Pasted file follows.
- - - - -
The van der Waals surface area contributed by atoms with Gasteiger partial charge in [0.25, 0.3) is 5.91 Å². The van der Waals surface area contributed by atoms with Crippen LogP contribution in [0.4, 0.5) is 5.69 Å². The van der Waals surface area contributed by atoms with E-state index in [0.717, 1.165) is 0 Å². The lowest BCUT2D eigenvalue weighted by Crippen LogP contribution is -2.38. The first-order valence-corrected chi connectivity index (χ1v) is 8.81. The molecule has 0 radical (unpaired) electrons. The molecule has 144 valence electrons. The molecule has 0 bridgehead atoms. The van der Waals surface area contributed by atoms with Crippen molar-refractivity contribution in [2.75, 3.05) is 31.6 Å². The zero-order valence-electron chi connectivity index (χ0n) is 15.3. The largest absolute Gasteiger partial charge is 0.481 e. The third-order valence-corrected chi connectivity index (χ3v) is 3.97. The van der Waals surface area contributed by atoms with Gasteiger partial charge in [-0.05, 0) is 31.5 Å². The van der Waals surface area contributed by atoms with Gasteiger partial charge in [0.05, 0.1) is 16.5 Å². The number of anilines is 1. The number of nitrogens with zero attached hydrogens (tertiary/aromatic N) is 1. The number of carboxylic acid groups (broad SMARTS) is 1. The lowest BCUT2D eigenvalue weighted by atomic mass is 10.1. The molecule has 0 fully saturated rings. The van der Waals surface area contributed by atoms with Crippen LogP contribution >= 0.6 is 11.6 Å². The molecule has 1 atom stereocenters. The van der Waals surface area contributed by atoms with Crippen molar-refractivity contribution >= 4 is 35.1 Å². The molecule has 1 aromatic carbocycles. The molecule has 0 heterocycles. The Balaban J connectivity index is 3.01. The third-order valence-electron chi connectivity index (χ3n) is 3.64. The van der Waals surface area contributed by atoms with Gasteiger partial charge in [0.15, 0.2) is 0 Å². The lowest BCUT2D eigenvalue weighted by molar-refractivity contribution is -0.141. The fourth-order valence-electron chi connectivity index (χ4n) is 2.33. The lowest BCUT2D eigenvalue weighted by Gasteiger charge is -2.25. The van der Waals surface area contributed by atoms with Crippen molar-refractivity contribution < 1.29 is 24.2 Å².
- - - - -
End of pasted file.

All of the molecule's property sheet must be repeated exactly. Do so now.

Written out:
The van der Waals surface area contributed by atoms with Gasteiger partial charge in [0.25, 0.3) is 5.91 Å². The van der Waals surface area contributed by atoms with Crippen LogP contribution in [0.4, 0.5) is 5.69 Å². The van der Waals surface area contributed by atoms with E-state index in [0.717, 1.165) is 0 Å². The lowest BCUT2D eigenvalue weighted by Crippen LogP contribution is -2.38. The first-order valence-corrected chi connectivity index (χ1v) is 8.81. The molecule has 0 radical (unpaired) electrons. The molecule has 144 valence electrons. The molecule has 0 bridgehead atoms. The van der Waals surface area contributed by atoms with Crippen molar-refractivity contribution in [2.75, 3.05) is 31.6 Å². The zero-order valence-electron chi connectivity index (χ0n) is 15.3. The largest absolute Gasteiger partial charge is 0.481 e. The third-order valence-corrected chi connectivity index (χ3v) is 3.97. The van der Waals surface area contributed by atoms with Gasteiger partial charge in [-0.05, 0) is 31.5 Å². The van der Waals surface area contributed by atoms with Gasteiger partial charge in [0.05, 0.1) is 16.5 Å². The number of anilines is 1. The number of nitrogens with zero attached hydrogens (tertiary/aromatic N) is 1. The number of carboxylic acid groups (broad SMARTS) is 1. The lowest BCUT2D eigenvalue weighted by atomic mass is 10.1. The molecule has 0 fully saturated rings. The van der Waals surface area contributed by atoms with Crippen LogP contribution >= 0.6 is 11.6 Å². The molecule has 1 atom stereocenters. The van der Waals surface area contributed by atoms with Crippen molar-refractivity contribution >= 4 is 35.1 Å². The molecule has 1 aromatic carbocycles. The molecule has 0 heterocycles. The Balaban J connectivity index is 3.01. The third-order valence-electron chi connectivity index (χ3n) is 3.64. The van der Waals surface area contributed by atoms with Gasteiger partial charge in [0.15, 0.2) is 0 Å². The lowest BCUT2D eigenvalue weighted by molar-refractivity contribution is -0.141. The fourth-order valence-electron chi connectivity index (χ4n) is 2.33. The lowest BCUT2D eigenvalue weighted by Gasteiger charge is -2.25. The van der Waals surface area contributed by atoms with Crippen molar-refractivity contribution < 1.29 is 24.2 Å².